Das weisse Band (The White Ribbon) Review
I don’t usually write negative reviews, as most of the time I am well prepared for what I am about to see when I pick a new film. ¨The White Ribbon¨ surprised me as it turned out quite different than what I imagined it would be.
First of all, the film is not coming of age – or at least not if you consider the individual, as one may argue that the director portrays the coming of age of a whole society (the white ribbon of the title symbolizes an innocence that has now been lost).
To start with, I was mislead by the description of the film at Wikipedia. According to it:
¨The screenplay focuses on a children’s choir in a village in northern Germany just before World War I¨.
After reading that, and looking at the film’s front cover, I expected that the film would be similar to ¨Les choristes¨ and be a bit focused on music. Instead, I watched a psychological portrayal of the society in a small rural village in Germany.
Most of the time while watching the film I was trying to grasp its meaning and the relation between the scenes and the ideas which the director wanted to express. This was not an easy task as Michael Haneke seemingly aimed to make his film as chaotic and challenging to interpret as possible. Despite the symbolism in the film and the intriguing narration, I was rather bored by the film – partly because I found the action too slow. Thankfully, the majority of the actors were talented enough to make the viewer interested in the events in which their characters participated. Puritanism, discipline, violence and abuse are the interrelated themes which are integrated into the storyline.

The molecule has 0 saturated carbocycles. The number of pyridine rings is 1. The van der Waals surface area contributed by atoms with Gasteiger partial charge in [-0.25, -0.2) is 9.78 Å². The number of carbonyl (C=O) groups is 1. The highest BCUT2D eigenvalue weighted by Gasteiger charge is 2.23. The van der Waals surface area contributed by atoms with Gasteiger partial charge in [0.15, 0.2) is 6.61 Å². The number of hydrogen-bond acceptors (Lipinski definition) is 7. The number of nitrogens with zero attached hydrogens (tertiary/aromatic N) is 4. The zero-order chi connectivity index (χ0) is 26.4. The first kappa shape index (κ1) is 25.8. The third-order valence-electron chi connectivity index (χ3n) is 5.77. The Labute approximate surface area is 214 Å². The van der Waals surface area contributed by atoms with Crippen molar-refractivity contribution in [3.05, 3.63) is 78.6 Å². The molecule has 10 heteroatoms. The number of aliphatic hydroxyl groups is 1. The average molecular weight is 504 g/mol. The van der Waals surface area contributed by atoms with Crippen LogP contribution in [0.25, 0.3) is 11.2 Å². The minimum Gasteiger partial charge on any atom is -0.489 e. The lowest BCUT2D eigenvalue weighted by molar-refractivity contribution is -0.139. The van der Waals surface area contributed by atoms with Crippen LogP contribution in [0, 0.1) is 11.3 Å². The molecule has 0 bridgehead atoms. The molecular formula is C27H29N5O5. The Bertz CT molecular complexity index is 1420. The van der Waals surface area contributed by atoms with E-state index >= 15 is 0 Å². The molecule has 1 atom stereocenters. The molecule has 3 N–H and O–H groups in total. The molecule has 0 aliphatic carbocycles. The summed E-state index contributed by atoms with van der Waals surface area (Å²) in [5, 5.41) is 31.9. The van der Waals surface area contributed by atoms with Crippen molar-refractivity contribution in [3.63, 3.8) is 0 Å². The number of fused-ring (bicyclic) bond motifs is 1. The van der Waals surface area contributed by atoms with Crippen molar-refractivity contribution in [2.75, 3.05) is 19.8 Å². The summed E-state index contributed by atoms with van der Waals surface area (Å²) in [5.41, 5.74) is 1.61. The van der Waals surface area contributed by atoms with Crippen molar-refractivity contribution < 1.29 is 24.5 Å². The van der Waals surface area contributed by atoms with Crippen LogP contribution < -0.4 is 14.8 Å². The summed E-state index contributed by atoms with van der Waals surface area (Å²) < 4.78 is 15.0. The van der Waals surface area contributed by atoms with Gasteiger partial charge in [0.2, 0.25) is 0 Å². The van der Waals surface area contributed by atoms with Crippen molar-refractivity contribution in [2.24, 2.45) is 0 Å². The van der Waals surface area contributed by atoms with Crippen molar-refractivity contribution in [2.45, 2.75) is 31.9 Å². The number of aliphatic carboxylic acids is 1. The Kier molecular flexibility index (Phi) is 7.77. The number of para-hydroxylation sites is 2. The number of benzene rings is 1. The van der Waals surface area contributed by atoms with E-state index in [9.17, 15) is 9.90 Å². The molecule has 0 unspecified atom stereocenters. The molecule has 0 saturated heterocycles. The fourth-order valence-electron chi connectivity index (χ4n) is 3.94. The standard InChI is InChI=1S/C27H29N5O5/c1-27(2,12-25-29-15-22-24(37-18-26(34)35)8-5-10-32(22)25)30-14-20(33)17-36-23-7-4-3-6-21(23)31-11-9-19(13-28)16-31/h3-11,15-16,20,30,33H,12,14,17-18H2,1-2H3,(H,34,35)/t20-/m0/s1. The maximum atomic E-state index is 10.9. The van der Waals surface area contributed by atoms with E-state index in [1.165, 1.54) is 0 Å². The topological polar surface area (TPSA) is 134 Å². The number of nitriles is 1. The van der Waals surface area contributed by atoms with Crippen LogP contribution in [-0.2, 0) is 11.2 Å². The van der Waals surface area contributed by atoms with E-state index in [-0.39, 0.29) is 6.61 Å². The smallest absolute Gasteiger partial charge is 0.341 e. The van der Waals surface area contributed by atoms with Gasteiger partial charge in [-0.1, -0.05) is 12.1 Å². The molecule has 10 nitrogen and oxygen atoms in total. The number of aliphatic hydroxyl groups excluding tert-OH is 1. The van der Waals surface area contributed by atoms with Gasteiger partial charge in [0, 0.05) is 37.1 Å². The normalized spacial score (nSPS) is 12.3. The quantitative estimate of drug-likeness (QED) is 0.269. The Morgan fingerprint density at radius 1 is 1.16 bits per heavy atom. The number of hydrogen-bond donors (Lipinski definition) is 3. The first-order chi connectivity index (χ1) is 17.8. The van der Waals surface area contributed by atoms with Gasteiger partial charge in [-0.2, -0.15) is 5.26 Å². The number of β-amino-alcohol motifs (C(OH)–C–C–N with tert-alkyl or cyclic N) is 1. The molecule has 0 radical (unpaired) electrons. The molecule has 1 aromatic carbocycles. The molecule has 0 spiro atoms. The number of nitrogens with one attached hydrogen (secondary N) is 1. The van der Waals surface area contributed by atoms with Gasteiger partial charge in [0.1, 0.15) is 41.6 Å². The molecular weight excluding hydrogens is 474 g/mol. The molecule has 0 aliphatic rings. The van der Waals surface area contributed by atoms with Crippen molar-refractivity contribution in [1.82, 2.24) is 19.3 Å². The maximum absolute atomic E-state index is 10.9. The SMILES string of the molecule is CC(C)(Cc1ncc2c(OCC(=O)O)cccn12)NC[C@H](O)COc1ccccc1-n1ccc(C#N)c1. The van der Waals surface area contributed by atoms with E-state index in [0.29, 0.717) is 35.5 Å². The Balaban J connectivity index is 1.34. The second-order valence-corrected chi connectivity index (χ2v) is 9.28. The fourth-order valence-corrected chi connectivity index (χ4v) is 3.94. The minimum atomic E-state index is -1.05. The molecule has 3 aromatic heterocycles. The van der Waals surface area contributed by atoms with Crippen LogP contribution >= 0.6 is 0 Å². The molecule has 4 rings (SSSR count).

Despite being a new production, the entire film is shot in black and white, which I think was a good cinematographic decision. The film won several awards, including the Palme d’Or at the 62nd Cannes Film Festival – yet I hesitate recommending it.